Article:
Before 11 a.m., a line of people already had formed outside Convivium Urban Farmstead in Dubuque as families scurried down the street from their nearby homes.
Although some needed to zip up their jackets and pull over their hoods, the steady rain shower did not seem to faze anyone who waited patiently to receive a free casserole from the business at 2811 Jackson St.
Tara Barnhart and her daughter Lainey Scott, 8, were last in line during the morning rush of people who huddled under the awning.
Barnhart said she learned about the free casserole pickup via social media and decided to give it a try. It would be one less meal she would need to dedicate time to making, she said.
“It’s just an easy dinner for us with (Lainey) being at school and me being home making lunches,” she said. “People are just low on income right now with the virus. A lot of people are home right now doing more with their kids, so it’s an easier break for dinner.”
Convivium held its first “take n’ bake” casserole pickup Thursday morning, aimed at families that are struggling with unemployment or other financial hardships brought on by the COVID-19 pandemic.
This week — as it will for the next 10 Thursdays, then one last Wednesday — Convivium distributed 50 free casseroles between 11 a.m. and 1 p.m., and 50 more between 3:30 and 6 p.m.
“It’s heart-wrenching to think people aren’t eating, or they are not eating healthy,” said co-founder Leslie Shalabi. “I think the pandemic has pulled back the curtain. It has been here, and it is just exacerbated now.”
An online description of the effort states, “Amid the lingering pandemic and sky-high unemployment, food insecurity in our community continues to grow. As a nonprofit located in the heart of a food desert, Convivium’s mission is to make real food more accessible and affordable.”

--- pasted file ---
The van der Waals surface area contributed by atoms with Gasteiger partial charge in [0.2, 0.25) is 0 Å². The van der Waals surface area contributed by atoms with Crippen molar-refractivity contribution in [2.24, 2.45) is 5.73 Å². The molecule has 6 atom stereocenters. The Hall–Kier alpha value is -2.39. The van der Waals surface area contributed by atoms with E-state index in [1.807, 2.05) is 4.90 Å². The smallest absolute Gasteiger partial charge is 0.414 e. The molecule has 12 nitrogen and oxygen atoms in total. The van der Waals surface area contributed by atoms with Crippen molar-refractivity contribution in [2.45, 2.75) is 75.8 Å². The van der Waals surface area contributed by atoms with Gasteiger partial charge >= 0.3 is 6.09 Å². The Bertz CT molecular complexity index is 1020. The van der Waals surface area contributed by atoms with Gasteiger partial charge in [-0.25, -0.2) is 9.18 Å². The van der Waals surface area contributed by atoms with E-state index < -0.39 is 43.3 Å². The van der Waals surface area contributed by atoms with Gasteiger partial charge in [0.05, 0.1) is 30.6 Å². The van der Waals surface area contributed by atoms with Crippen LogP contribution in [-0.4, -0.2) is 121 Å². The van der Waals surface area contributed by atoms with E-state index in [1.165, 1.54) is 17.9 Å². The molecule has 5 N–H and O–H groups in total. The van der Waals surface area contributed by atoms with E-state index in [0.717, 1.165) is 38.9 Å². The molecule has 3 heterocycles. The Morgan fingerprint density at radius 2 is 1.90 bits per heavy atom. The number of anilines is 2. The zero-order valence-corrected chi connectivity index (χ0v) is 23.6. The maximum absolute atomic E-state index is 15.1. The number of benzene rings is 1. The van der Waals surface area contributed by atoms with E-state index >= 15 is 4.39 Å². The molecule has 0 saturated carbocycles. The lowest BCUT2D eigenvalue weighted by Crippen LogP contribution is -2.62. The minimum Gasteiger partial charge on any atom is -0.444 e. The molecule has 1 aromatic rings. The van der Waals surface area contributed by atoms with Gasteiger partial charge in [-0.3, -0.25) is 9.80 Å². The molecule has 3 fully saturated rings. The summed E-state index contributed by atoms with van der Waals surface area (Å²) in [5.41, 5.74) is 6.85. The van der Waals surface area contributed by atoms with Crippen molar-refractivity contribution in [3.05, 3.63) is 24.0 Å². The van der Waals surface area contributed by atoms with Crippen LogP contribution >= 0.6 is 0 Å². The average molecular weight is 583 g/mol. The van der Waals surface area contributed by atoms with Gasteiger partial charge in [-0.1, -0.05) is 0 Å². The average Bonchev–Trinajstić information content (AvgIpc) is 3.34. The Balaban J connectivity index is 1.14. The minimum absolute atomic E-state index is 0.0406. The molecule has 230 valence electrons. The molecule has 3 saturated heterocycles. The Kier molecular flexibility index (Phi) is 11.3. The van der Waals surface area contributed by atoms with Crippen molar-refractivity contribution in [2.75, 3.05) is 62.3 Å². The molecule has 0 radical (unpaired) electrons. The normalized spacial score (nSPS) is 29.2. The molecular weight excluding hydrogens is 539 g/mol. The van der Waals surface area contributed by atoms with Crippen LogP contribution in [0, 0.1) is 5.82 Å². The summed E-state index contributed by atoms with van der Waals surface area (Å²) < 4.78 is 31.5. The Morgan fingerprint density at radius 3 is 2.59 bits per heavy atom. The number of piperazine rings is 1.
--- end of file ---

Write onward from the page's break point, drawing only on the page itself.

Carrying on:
Earlier this year, Convivium began working with local organization Project Rooted to assemble and hand out free sack lunches to children after schools shuttered in March to stem the spread of the new coronavirus. The organization now is working with St. Stephen’s Food Bank to distribute food and dairy boxes twice per month, Shalabi said.
But with cooking classes still canceled and the restaurant not serving its usual full menu, it needed to find a way to utilize the 3,000 pounds of produce that was ready to be harvested.
“We had been educating people on how to use those vegetables, and now we weren’t able to do that, so we thought why don’t we do it because a big part of healthy eating is knowing how to,” Shalabi said.
The meal distributed Thursday was a southwest chicken casserole featuring peppers, onions and tomatoes picked from the garden at Convivium, said Education Director Natalie Roling. Every casserole is precooked and only needs to be reheated.
“This has kind of been our new education piece — being able to provide healthy food, which is such a need not only in this area but in this time, and we are finding families are now looking for any kind of resources,” she said.
Roling said Convivium has secured funding to serve the meals for 12 weeks but asks people to fill out a demographic waiver to help the organization continue receiving support to keep the meal program going.
“We have been overwhelmed by the support and outreach in the community looking to get involved, whether that is volunteering or donating or sharing this with people who would benefit from it,” she said. “It’s really been incredible to see.”
When school was canceled in March, Denise Trierweiler and her son Oliver, 10, would stop by Convivium to pick up the sack lunches.
After she saw the Facebook post about the casseroles, Trierweiler decided to give it a try and was among the first wave of people waiting in the rain to pick up a meal Thursday morning.
“Times are tough for everybody, and they do a good thing here,” she said. “There are a lot of hungry families out there, and with Convivium being able to do this, they are meeting a need.”